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Coronavirus Pandemic

In Florida, parents and teachers remain conflicted about schools reopening

Schoolgirl sitting in a wheelchair in an elementary school classroom.

Florida school districts have begun to release their plans to bring students back to school in August amid the uncertainty of the coronavirus pandemic. Florida, as well as the Tampa Bay area, posted record high daily increases in new cases of COVID-19.

WUSF asked parents and teachers for their thoughts on how to proceed. Here are three different viewpoints.

‘We are seeing what happens when all the restaurants and bars open. Now some of them are closing again,” said parent Taylor Corona. “We need to listen to the medical leaders on this, not political ones.”

A big concern for parents is the inability of students to social distance and the fact that, in many models school districts are considering, masks will not be required.

Families are also afraid that children will carry the disease home to elderly relatives and other immunocompromised people.

“Masks have got to be a thing. Temperature checks and smaller classes, same. This is an incredible moment to teach our kids about civic responsibility and accountability.”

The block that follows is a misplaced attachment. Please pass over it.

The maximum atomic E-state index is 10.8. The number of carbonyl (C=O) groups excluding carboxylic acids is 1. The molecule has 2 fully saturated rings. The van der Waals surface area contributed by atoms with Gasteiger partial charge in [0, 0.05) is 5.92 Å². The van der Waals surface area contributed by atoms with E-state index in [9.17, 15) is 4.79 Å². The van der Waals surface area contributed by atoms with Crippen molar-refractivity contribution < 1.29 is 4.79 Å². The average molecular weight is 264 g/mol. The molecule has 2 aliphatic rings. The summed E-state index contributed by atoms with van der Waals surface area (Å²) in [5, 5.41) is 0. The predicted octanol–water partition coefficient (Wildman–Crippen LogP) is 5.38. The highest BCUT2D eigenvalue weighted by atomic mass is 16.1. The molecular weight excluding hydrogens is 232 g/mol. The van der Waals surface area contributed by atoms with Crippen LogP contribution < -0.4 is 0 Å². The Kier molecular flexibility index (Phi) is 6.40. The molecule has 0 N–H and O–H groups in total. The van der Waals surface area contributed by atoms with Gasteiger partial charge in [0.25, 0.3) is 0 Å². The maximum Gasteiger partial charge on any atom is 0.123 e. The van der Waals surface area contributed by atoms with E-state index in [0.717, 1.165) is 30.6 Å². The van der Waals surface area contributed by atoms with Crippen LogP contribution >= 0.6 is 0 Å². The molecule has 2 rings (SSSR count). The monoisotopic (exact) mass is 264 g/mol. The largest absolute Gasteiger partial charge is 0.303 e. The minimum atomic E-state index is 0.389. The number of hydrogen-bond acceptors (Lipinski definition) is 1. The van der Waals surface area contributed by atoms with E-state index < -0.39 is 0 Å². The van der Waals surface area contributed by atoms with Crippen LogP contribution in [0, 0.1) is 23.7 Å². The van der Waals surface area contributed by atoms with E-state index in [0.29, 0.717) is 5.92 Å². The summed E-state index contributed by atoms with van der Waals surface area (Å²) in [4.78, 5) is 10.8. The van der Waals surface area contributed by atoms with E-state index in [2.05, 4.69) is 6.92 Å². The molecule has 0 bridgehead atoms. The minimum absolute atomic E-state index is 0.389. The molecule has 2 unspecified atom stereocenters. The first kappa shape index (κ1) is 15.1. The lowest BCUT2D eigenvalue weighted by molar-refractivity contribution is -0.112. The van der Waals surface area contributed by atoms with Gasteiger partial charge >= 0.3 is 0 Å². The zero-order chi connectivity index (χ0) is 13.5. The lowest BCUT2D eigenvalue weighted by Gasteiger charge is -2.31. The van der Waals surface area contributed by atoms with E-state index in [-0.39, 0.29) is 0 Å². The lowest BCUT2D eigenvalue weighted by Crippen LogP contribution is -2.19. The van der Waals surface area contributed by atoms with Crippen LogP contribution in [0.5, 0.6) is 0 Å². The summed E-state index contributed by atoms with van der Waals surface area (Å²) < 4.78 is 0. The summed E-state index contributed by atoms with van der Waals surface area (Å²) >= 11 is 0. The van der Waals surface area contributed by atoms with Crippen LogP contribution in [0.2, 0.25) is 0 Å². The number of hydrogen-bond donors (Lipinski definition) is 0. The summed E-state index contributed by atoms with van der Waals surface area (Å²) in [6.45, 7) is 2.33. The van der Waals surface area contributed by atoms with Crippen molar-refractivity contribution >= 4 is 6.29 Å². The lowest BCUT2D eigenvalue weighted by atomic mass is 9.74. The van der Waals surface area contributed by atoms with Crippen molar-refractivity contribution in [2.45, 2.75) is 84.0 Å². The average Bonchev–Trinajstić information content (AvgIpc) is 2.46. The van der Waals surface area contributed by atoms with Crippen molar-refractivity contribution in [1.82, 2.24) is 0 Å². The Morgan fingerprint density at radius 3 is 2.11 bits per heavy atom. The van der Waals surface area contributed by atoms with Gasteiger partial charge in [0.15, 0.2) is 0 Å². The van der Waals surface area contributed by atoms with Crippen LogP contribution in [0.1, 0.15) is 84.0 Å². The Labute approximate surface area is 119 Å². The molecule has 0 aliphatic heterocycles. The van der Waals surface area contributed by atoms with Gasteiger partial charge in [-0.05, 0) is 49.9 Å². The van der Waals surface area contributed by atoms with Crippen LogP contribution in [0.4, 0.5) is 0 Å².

State and local leaders have been pointing to the disadvantages of forcing students to stay at home, citing childcare issues, education gaps, and the toll isolation could have on a child’s mental health.

Maria Galdona, a teacher and speech therapist, agrees. She said students with disabilities are at the highest risk of not having their needs met if kept at home.

“Dangers exist in the levels of stress in families where parents are having to both work remotely and assist students with assignments, or are having to cut hours or quit jobs to care for their children,” she said.

“Suicide, abuse, and financial stressors are very real dangers that are exacerbated by the isolation being posed with schools shutting down.”

“Requiring children to refrain from being around other children, playing, socializing, is a punishment,” she said. “Children are at extremely low risk for COVID, as is transmission from child to adult. There is absolutely no good reason to have draconian measures in place for children in school.”

 

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